Two Australian reptiles kick up a skink over coal mining

Australia's Yakka Skink Image copyright Eric Vanderduys
Image caption Much of the skink's habitat has been cleared for development

This week a giant coal mine that could produce millions of tonnes of coal for export to India was scuttled by two Australian reptiles.

After a five-year approval process, the humble Yakka Skink - a secretive lizard known to hide under rocks and inside hollow logs - and the Ornamental Snake brought to a halt a A$16bn ($12bn; £8bn) mine, rail and port project proposed for the Galilee Basin in Queensland.

The two reptiles are among Australia's most threatened species.

Because the federal environment minister failed to take into account what the mine could mean for their habitat, his earlier approval for the mine was overturned by the Federal Court of Australia.

The mine may still go ahead but the delay is the latest chapter in a long history of Australian flora and fauna causing grief to developers.

Image copyright AAP
Image caption The Green and Gold Bell Frog has a penchant for industrial development sites

Back in 1995, one of the last known colonies of the endangered Green and Gold Bell frog delayed the construction of a multi-million dollar residential development in inner-city Sydney.

A few years later, the frogs were found frolicking in an abandoned brick pit where authorities had planned to build a tennis court for the Sydney 2000 Olympic Games.

The courts were built elsewhere while the frogs got a specially built habitat.

Now they are in the way of a key major road project in Sydney.

In the mid 2000s, a new species of flowering shrub was discovered in the Lower Hunter Valley, north of Sydney.

Named Persoonia pauciflora, botanists were excited to discover it grew nowhere else in the world.

Image copyright Doug Beckers
Image caption This modest flowering shrub occurs only in a small area north of Sydney

Unfortunately, it was growing on the site of a proposed housing development. When word got around, someone ripped out 300 of the last 500 of these rare plants. The culprit was never found.

The discovery of a threatened or new species can cause havoc for developers, delaying or even putting an end to a project.

What overturned the Queensland mine's approval?

A small conservation group in Mackay, Queensland, challenged the environment minister's decision to approve the mine on a number of legal bases, including:

  • Failure to take into account greenhouse gases that will be produced by burning coal from the mine and the subsequent impact on the Great Barrier Reef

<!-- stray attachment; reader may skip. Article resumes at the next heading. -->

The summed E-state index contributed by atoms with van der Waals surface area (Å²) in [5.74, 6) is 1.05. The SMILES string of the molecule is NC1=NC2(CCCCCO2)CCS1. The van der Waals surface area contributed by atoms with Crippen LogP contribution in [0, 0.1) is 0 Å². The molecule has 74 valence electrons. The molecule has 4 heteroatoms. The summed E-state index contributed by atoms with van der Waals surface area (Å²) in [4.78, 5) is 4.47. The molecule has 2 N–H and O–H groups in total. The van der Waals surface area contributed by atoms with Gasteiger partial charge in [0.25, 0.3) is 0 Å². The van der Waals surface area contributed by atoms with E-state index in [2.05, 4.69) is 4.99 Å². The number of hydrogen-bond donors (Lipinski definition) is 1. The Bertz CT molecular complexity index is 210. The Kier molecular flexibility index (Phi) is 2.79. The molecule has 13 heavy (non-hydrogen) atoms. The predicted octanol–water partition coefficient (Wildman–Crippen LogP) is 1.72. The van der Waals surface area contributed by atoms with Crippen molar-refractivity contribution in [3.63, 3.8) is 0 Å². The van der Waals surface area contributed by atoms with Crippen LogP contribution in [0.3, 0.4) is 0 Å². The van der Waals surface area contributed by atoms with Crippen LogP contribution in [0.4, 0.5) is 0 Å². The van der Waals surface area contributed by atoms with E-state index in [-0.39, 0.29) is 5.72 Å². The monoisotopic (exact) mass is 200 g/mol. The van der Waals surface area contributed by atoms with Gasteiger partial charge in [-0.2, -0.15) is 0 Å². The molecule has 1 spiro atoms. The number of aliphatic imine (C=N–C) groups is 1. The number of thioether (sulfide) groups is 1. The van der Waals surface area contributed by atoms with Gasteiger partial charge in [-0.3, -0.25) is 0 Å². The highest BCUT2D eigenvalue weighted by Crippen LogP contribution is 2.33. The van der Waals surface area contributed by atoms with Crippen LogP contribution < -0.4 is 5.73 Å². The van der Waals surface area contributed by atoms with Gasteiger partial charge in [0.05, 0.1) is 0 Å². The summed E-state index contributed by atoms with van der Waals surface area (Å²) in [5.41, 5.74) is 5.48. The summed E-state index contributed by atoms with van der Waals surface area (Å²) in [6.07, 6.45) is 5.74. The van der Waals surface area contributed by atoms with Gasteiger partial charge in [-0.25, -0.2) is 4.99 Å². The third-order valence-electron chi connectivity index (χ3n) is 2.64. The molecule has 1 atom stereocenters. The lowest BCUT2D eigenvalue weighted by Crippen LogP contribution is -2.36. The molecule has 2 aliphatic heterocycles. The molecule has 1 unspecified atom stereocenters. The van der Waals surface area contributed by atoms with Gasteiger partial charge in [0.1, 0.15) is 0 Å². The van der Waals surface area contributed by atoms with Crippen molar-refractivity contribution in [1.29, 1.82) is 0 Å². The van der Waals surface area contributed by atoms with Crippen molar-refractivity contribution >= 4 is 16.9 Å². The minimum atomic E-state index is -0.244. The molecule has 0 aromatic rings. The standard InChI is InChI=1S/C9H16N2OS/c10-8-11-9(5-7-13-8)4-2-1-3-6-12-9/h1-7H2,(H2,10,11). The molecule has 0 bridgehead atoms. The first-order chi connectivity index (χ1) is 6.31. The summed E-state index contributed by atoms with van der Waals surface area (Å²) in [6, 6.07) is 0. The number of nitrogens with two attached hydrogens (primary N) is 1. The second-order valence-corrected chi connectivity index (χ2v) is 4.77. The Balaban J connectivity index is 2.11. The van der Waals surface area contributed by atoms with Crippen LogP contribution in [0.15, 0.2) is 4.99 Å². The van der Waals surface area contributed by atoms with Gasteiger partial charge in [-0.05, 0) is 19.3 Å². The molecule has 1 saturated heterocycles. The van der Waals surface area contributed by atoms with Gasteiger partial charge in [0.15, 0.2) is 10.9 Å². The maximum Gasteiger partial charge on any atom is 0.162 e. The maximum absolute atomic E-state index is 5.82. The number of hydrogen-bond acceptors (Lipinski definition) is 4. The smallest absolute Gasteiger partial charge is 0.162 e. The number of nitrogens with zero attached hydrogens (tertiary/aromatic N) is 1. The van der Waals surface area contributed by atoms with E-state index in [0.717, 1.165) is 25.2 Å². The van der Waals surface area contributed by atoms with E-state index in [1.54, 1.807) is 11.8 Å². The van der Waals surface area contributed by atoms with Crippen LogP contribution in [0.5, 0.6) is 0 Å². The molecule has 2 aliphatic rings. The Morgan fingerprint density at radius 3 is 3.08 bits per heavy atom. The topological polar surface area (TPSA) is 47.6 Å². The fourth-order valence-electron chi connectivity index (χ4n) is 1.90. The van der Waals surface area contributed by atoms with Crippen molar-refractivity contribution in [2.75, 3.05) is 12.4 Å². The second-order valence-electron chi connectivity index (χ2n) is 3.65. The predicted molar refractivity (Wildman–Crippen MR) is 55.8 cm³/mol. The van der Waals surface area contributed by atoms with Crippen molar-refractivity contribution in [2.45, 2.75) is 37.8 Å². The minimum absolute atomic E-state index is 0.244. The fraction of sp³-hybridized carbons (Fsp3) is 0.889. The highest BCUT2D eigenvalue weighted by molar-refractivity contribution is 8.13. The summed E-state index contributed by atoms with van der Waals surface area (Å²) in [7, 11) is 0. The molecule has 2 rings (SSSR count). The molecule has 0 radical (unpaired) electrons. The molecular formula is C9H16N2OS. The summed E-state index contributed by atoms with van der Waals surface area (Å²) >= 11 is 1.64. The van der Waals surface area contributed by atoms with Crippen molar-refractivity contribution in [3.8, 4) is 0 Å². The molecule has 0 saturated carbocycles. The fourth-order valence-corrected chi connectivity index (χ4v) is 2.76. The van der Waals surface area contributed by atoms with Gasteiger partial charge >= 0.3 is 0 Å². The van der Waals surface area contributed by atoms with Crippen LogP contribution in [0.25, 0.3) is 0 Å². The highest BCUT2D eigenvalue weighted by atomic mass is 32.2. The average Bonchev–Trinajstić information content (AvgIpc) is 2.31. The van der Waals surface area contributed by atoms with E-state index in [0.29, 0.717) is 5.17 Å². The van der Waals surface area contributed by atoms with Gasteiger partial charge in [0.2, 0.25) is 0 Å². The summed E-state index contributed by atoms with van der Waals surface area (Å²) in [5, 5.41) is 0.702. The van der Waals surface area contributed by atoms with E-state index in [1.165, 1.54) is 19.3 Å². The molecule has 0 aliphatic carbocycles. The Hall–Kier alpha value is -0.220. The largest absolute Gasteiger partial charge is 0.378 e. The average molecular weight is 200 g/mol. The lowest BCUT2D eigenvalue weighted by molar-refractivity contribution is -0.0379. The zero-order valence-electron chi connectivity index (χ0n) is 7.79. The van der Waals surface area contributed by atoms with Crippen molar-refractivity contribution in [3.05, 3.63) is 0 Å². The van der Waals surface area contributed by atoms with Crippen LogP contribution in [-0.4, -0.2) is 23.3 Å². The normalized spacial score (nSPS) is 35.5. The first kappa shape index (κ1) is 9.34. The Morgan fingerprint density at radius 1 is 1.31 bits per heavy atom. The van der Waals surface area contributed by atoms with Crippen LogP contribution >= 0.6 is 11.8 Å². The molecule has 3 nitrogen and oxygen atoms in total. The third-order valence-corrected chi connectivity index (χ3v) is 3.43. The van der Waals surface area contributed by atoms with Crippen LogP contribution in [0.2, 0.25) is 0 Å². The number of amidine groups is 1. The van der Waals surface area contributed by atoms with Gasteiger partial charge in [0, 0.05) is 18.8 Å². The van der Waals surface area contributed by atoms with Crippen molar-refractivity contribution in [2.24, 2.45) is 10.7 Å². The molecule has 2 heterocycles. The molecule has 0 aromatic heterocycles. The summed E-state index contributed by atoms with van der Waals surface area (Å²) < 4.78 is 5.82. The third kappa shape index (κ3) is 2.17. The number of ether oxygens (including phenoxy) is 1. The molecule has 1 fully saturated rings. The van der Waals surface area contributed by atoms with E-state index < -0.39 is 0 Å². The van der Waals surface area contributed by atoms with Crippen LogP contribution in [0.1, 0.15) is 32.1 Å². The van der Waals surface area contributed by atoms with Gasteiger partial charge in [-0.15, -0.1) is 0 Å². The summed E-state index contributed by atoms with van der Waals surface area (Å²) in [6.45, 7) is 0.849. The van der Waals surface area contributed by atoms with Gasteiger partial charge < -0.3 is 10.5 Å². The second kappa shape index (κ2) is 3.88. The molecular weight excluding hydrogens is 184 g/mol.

• Failure to take into account Adani's alleged poor environmental history
  • Failure to take into account two "Approved Conservation Advices" on the Yakka Skink and the Ornamental Snake

Approved Conservation Advices are scientific and legal documents that explain the conservation requirements of species to avoid their extinction.

It was this last point that convinced the court to overturn the minister's approval.

In the state of Victoria, the Orange-bellied Parrot was centre stage in a long-running saga about whether a wind farm could be built in South Gippsland.

Image copyright AAP
Image caption The Orange-bellied Parrot is one of the world's rarest and most endangered species

The federal environment minister banned the 52-turbine project in 2006, on advice that turbine blades posed a small risk to the critically endangered bird.

The minister eventually reversed his own decision and the wind farm is going ahead.

Other threats

In the case of Indian company Adani's giant coal mine in Queensland, environmentalists and scientists are worried about more than threats to reptiles.

Dredging associated with an expansion of port facilities for the mine poses a huge risk to the Great Barrier Reef; exports would further entrench the world's reliance on carbon polluting fossil fuels; and the mine could threaten artesian water.

The Department of the Environment on Wednesday said reconsideration of the project did not require revisiting the entire approval process.

New approval documentation could be ready within eight weeks.

Adani described the court decision as simply a "technical legal error". But environmentalists say protecting endangered species is vital work.

"To describe an endangered species as a technicality and groundwater as a technicality is in line with Adani's environmental record around the world, which is appalling," said Geoff Cousins, president of the Australian Conservation Foundation.

"The government should simply strike this project down."

More on this story